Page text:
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2001 Pangnirtung Community Print Collection

Foreword by Peter Wilson, General Manager

Uqqurmiut Centre for Arts & Crafts [2001-present]

 

 

I began my role as General Manager of the Uqqurmiut Centre in early February 2001. The Centre had been without a GM since April 2000, around the time that the production process for that year’s annual print collection would have been gearing down and moving into the post-production and shipping phases. That must have been a difficult time for the printmakers – and for everyone at the Uqqurmiut Centre. Shortly after I arrived, the printmakers and I held a meeting to discuss how to proceed with this year’s collection. In recent history, a printmaking advisor would already have been here by now (February), participating in the all-important process of selecting imagery, offering technical advice upon request, and generally acting as an energizing agent. So … how to proceed this year?

Two choices were readily available – to postpone this year’s collection or cancel it altogether. After discussing and weighing all the pros and cons, the printmakers decided upon a third option – to accept the challenge of a protracted schedule and get a collection out in June. Challenges are nothing new to the printmakers, and the printmakers’ plucky displays of nerve and determination are nothing new to us. Recall 1994 and the fire that destroyed the old print shop – the printmakers rallied and got a collection out anyway! “The show must go on!” they were announcing to the world. And the show will go on this year, too. But now … who would be the artistic advisor?

The names of several highly qualified individuals were mentioned at once. John Houston, for one – but he was very busy working on a new film about Sedna. Two other names included Stephen Osler and Paul Machnik, both of whom had been advisors in the past. In the end, the printmakers focused on a fourth name – Judith Leidl, artist, printmaker and teacher from Wolfville, Nova Scotia. The printmakers remembered her from a recent visit to Pangnirtung in late 1999 when she had instructed a printmaking course at the Uqqurmiut Centre through Nunavut Arctic College. “Maybe we can ask her,” said Josea Maniapik, the man who has come to be known as the Shop Foreman. So I asked Judith, and, fortunately for us, she was available and agreed to come on the short notice. And now … who would participate as printmakers?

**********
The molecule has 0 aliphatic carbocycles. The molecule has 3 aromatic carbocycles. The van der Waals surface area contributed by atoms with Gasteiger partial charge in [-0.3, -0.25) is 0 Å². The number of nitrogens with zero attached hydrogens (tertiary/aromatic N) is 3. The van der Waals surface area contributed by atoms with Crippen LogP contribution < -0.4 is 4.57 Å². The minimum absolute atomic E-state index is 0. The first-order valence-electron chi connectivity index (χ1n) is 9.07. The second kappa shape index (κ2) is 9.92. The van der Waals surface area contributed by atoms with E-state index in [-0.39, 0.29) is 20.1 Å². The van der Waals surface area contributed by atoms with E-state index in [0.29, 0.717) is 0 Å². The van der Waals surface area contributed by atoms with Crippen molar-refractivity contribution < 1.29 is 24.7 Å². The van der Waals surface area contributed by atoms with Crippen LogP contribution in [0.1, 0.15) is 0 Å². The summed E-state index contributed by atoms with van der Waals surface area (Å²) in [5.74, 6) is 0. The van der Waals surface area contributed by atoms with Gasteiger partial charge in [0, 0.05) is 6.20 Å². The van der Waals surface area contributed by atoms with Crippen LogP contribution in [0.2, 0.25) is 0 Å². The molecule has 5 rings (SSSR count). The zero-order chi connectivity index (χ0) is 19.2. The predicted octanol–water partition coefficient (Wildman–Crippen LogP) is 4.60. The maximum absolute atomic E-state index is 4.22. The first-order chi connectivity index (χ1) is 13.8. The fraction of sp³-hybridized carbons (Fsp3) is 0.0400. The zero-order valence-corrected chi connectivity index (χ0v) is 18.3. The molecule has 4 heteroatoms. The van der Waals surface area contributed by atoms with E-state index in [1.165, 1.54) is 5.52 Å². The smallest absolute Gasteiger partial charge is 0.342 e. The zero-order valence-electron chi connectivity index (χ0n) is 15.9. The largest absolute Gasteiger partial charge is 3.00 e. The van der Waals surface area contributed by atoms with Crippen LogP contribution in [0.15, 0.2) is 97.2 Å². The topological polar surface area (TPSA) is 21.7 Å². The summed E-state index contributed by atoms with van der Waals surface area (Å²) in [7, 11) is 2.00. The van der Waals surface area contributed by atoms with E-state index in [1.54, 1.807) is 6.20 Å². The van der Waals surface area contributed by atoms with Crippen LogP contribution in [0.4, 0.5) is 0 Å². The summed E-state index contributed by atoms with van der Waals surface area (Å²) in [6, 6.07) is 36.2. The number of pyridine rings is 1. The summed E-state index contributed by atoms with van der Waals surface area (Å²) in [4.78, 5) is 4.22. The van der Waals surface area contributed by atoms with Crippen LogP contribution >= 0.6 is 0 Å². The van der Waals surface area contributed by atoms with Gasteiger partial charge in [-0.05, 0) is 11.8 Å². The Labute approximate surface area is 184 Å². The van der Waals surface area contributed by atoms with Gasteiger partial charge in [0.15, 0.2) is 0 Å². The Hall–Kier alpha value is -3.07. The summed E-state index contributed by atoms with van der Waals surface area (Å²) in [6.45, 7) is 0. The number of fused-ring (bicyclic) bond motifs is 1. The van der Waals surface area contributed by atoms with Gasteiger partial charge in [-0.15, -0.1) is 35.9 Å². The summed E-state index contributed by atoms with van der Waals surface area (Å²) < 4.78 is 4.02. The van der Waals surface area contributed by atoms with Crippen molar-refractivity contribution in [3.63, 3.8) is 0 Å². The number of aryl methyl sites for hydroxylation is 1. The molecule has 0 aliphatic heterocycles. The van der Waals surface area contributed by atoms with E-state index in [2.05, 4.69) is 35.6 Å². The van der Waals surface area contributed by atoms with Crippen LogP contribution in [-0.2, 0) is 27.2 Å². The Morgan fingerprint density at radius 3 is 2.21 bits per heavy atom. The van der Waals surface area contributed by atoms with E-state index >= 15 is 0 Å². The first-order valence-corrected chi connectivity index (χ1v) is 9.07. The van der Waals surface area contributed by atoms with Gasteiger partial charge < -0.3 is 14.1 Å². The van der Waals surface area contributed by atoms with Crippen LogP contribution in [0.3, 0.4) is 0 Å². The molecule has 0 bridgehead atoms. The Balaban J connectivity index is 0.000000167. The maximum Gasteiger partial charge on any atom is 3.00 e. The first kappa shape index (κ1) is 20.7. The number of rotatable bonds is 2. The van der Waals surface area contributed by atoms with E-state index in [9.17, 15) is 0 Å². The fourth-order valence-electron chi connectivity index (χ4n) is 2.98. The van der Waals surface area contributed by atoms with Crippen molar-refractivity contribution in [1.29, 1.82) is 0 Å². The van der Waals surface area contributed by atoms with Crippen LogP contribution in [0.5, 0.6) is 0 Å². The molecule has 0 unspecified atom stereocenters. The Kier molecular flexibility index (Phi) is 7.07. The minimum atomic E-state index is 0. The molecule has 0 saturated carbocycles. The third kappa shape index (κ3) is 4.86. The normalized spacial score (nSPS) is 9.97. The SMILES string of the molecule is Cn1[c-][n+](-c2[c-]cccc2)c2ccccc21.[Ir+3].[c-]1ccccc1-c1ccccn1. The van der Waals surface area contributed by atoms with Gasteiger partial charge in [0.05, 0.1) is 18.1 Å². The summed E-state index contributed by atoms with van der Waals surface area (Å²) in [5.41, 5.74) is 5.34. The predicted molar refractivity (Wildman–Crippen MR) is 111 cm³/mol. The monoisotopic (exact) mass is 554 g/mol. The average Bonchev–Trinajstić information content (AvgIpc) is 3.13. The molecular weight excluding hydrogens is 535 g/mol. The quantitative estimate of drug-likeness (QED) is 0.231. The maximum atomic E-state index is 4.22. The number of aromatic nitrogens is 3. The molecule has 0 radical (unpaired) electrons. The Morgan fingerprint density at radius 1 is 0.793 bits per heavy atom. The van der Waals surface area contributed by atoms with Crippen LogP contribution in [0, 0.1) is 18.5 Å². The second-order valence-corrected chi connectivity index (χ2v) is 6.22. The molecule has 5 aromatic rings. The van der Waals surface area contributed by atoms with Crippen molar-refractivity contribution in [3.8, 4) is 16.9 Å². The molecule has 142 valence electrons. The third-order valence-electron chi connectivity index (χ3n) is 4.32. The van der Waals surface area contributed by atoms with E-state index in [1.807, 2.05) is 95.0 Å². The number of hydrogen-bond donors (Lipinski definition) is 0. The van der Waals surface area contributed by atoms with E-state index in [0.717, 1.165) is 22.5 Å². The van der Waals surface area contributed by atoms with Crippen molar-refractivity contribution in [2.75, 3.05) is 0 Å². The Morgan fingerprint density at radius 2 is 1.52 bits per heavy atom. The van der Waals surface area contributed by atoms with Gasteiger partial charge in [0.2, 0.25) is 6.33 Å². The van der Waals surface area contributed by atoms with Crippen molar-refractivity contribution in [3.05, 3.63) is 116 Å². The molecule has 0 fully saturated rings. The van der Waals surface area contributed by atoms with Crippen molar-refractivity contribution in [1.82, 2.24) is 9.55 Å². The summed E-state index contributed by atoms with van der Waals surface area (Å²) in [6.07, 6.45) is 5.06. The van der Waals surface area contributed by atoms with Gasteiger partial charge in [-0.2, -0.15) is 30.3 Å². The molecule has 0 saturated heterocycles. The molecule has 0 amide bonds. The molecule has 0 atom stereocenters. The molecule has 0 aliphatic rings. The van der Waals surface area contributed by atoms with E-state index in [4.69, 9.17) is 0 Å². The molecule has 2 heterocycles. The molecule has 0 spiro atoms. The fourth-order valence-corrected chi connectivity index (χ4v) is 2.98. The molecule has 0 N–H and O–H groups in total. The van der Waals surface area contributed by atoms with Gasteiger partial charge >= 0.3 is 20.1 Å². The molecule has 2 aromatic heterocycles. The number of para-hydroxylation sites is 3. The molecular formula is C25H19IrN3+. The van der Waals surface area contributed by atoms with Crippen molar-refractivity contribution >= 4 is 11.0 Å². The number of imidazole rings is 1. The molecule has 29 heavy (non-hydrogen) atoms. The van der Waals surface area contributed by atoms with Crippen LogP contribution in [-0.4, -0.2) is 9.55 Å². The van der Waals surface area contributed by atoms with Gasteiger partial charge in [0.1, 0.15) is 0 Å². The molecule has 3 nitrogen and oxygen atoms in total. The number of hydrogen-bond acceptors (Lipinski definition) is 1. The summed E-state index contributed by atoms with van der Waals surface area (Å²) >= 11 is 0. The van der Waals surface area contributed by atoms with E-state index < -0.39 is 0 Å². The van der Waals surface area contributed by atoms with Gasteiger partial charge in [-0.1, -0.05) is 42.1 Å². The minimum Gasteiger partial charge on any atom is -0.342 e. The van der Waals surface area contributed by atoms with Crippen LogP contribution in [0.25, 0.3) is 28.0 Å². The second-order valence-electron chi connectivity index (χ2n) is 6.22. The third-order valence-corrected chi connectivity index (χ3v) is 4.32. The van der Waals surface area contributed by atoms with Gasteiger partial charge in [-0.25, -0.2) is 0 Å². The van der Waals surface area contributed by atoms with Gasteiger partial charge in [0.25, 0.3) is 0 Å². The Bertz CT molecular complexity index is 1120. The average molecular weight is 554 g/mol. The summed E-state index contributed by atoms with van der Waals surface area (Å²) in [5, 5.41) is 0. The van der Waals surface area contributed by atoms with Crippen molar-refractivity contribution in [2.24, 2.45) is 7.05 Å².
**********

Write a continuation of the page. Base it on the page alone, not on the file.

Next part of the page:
Returning this year would be the core of the group from past years – Josea Maniapik, Enookie Akulukjuk, Andrew Qappik and Jolly Atagooyuk. Returning also would be two women, Annie Kilabuk and Geela Sowdluapik, who each debuted as printmakers with last year’s collection. A third woman invited to participate this year was Leetia Alivaktuk, who had completed Judith Leidl’s earlier printmaking course. In addition, three more young artists emerged – Noah Maniapik, Seemonie Kakee and Tony Nauyuk. Noah makes his debut with this year’s collection; Seemonie and Tony are two artists to keep an eye on, and once their apparent talent has been honed through more technical experience, they will very likely be represented in future collections.

From a personal point of view, I felt it would have been a feather in my bonnet had I succeeded in enticing a couple of printmakers from earlier years back into the fold. Indeed, I did contact both Thomasie Alikatuktuk and Jacoposie Tiglik, two very talented artists from recent history. Unfortunately for us, Thomasie is now involved in a very active political life, with time constraints that prohibit printmaking, and Jacoposie has taken up permanent residence in Iqaluit, physically too far away, if not spiritually. Both men expressed regret at not being able to participate, and Thomasie’s observations during a recent visit to the Print Shop (just to say hello and to see how things were going) are particularly poignant. “I’ve been away from printmaking too long,” he said. “The smell of the ink reminds me how much I miss it. When you’ve been involved in something for such a long time, it stays with you forever.” These observations speak to the dedication of the artist/printmakers – a dedication that is admirably represented in the thirty-one images created by the talented men and women for this, The 2001 Pangnirtung Community Print Collection.
 

Peter Wilson

General Manager

Uqqurmiut Centre for Arts & Crafts

May 2001

 

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This page was last updated on Monday February 21, 2005